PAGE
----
With oil cheap, Saudis open stock market to foreign investment
Saudi Arabia is looking for an economic boost by opening its stock market to foreign direct investment. The OPEC mega-producer, which relies heavily on oil revenue, is weathering a low oil price environment.
Saudi Arabia may be rich enough to weather the current trend of low oil prices, but it’s losing money nonetheless and has found a way that it believes could help make up for the loss: opening its stock market to foreign investors.
By opening the Tadawul Saudi Stock Exchange the country will allow its companies, especially those not involved in the oil industry, to raise money directly from foreign investors, a practice that would help Saudi businesses grow, diversify the country’s economy and create new jobs for its growing population.
The exchange – the largest in the Middle East with a value of up to $590 billion – is heavy on petrochemical firms, which make up one-fifth of the companies listed. Before it was opened on June 15, foreigners could invest in Saudi companies only through a local Saudi intermediary agency, a process that was as expensive as it was complex. (Related: Oil Prices Responding Positively To Bad News, But Why?)
Saudi Arabia, OPEC’s richest and most influential member, is the architect of the group’s strategy to keep oil production up and therefore depress prices at a time of an oil glut caused in large part by the boom in shale energy in the United States. The goal is to make shale oil, which is expensive to produce, unprofitable so OPEC nations can regain lost market share.
Some members of the cartel, including Iran and Venezuela, have expressed dismay over the strategy, saying they can’t afford to ride out a period of low oil prices. But Arab Gulf states are rich enough to survive. Still, even Saudi Arabia will feel the pinch somewhat with a budget deficit for fiscal 2015 estimated at $38.6 billion. (Related: The Front-Runners In Fusion Energy)
At the beginning of 2015, Riyadh’s treasury had an estimated three-quarters of a trillion dollars in currency reserves, but already this year it has had to draw billions of dollars from this fund to maintain spending, at least in part to pay for the government projects that many Saudi companies rely on for their own revenues.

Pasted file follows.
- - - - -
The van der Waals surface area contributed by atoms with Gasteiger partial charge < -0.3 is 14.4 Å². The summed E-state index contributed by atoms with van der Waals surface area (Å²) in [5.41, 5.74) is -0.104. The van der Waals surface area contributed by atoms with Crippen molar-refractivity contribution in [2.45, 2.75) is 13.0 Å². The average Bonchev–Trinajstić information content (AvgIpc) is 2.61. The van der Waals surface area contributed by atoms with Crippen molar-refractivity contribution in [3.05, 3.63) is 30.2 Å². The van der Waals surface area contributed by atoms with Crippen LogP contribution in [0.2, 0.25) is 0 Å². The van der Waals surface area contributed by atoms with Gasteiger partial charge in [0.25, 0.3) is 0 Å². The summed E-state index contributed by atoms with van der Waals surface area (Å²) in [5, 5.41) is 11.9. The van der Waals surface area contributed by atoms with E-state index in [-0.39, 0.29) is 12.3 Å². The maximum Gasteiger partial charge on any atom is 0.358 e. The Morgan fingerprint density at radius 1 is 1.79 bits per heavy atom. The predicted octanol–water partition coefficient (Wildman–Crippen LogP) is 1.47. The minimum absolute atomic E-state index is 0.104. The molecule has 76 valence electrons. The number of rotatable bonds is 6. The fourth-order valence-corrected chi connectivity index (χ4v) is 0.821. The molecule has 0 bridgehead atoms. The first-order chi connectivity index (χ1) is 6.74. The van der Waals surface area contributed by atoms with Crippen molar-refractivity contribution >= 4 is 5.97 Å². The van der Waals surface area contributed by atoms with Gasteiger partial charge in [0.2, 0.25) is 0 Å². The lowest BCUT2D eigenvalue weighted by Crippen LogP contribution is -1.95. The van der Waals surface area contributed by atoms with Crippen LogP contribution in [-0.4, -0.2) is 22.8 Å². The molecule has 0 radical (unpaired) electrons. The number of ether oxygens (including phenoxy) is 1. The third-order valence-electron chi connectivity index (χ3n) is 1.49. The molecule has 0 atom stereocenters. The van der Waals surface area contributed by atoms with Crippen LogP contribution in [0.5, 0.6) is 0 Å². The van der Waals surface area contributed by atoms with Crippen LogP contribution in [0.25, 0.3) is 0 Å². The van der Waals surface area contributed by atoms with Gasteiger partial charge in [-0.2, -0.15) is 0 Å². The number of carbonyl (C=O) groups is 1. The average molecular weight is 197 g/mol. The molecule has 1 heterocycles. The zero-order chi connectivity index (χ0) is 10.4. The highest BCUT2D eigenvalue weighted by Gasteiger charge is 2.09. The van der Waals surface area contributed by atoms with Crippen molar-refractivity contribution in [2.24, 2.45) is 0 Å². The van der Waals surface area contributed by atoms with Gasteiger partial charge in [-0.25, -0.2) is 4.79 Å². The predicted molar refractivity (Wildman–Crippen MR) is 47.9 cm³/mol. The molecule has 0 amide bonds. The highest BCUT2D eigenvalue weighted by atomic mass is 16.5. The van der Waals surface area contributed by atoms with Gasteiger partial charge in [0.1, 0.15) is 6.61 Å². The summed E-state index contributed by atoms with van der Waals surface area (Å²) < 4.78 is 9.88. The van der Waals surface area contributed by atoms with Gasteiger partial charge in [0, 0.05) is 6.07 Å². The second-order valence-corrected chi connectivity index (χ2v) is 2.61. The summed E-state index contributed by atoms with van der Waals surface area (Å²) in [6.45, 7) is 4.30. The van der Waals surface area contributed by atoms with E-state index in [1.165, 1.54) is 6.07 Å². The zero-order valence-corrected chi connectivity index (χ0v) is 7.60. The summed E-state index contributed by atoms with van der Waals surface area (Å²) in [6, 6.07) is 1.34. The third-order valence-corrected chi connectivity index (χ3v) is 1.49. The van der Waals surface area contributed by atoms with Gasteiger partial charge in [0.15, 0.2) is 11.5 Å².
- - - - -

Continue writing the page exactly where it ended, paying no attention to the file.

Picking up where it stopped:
Capital Economics, a financial analysis firm in London, said in a statement that substantial new foreign investment could “help to plug some of the external shortfall and slow the pace at which Saudi Arabia is drawing down its reserves.”
In a statement, the investment bank Alistithmar Capital of Riyadh called the opening of the Tadawul exchange the start of a “historic transition period” for Saudi industries because its listed companies will have access not only to broader sources of capital but also international expertise in shaping their business models. (Related: Peak Oil: Myth Or Coming Reality?)
The bank said foreign investors will benefit too, gaining access to some of the most promising companies in the Middle East that provide goods and services to the most populous Arab nation in the region.
“As the largest and most liquid market in Middle East and North Africa, there is understandably significant interest in and excitement about this event,” Khatija Haque of the Dubai-based bank Emirates NBD told The Wall Street Journal.
“From an economic perspective, the move is timely, as foreign portfolio inflows would help to offset an expected deterioration in the current account surplus this year,” she said.
By Andy Tully of Oilprice.com
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